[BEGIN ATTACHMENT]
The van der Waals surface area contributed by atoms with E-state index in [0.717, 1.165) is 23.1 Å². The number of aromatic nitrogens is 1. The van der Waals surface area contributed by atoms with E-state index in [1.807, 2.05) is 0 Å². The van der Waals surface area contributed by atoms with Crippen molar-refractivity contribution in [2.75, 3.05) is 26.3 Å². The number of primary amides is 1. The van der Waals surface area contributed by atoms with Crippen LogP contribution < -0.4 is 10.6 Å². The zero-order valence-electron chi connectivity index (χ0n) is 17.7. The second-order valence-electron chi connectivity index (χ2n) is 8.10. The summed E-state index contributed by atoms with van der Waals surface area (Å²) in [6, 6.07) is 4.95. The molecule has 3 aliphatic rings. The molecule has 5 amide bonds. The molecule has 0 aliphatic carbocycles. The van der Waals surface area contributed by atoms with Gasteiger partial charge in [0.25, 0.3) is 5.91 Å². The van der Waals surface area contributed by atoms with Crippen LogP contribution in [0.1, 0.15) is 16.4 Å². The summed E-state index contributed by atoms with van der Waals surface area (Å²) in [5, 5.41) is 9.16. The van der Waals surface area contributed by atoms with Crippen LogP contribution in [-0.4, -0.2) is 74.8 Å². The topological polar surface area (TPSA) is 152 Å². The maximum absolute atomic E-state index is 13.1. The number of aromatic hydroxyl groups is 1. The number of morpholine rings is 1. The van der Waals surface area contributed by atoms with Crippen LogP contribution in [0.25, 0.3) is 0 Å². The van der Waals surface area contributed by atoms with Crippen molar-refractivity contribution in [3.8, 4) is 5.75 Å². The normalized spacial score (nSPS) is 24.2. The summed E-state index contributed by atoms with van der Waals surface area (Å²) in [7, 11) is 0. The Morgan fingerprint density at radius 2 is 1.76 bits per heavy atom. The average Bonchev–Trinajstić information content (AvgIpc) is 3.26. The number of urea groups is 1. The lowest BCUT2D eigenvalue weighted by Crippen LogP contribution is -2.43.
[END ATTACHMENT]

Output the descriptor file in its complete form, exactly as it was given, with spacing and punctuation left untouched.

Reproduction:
The van der Waals surface area contributed by atoms with E-state index in [0.717, 1.165) is 23.1 Å². The number of aromatic nitrogens is 1. The van der Waals surface area contributed by atoms with E-state index in [1.807, 2.05) is 0 Å². The van der Waals surface area contributed by atoms with Crippen molar-refractivity contribution in [2.75, 3.05) is 26.3 Å². The number of primary amides is 1. The van der Waals surface area contributed by atoms with Crippen LogP contribution < -0.4 is 10.6 Å². The zero-order valence-electron chi connectivity index (χ0n) is 17.7. The second-order valence-electron chi connectivity index (χ2n) is 8.10. The summed E-state index contributed by atoms with van der Waals surface area (Å²) in [6, 6.07) is 4.95. The molecule has 3 aliphatic rings. The molecule has 5 amide bonds. The molecule has 0 aliphatic carbocycles. The van der Waals surface area contributed by atoms with Gasteiger partial charge in [0.25, 0.3) is 5.91 Å². The van der Waals surface area contributed by atoms with Crippen LogP contribution in [0.1, 0.15) is 16.4 Å². The summed E-state index contributed by atoms with van der Waals surface area (Å²) in [5, 5.41) is 9.16. The van der Waals surface area contributed by atoms with Crippen LogP contribution in [-0.4, -0.2) is 74.8 Å². The topological polar surface area (TPSA) is 152 Å². The maximum absolute atomic E-state index is 13.1. The number of aromatic hydroxyl groups is 1. The number of morpholine rings is 1. The van der Waals surface area contributed by atoms with Crippen LogP contribution in [0.25, 0.3) is 0 Å². The van der Waals surface area contributed by atoms with Crippen molar-refractivity contribution in [3.8, 4) is 5.75 Å². The normalized spacial score (nSPS) is 24.2. The summed E-state index contributed by atoms with van der Waals surface area (Å²) in [7, 11) is 0. The Morgan fingerprint density at radius 2 is 1.76 bits per heavy atom. The average Bonchev–Trinajstić information content (AvgIpc) is 3.26. The number of urea groups is 1. The lowest BCUT2D eigenvalue weighted by Crippen LogP contribution is -2.43.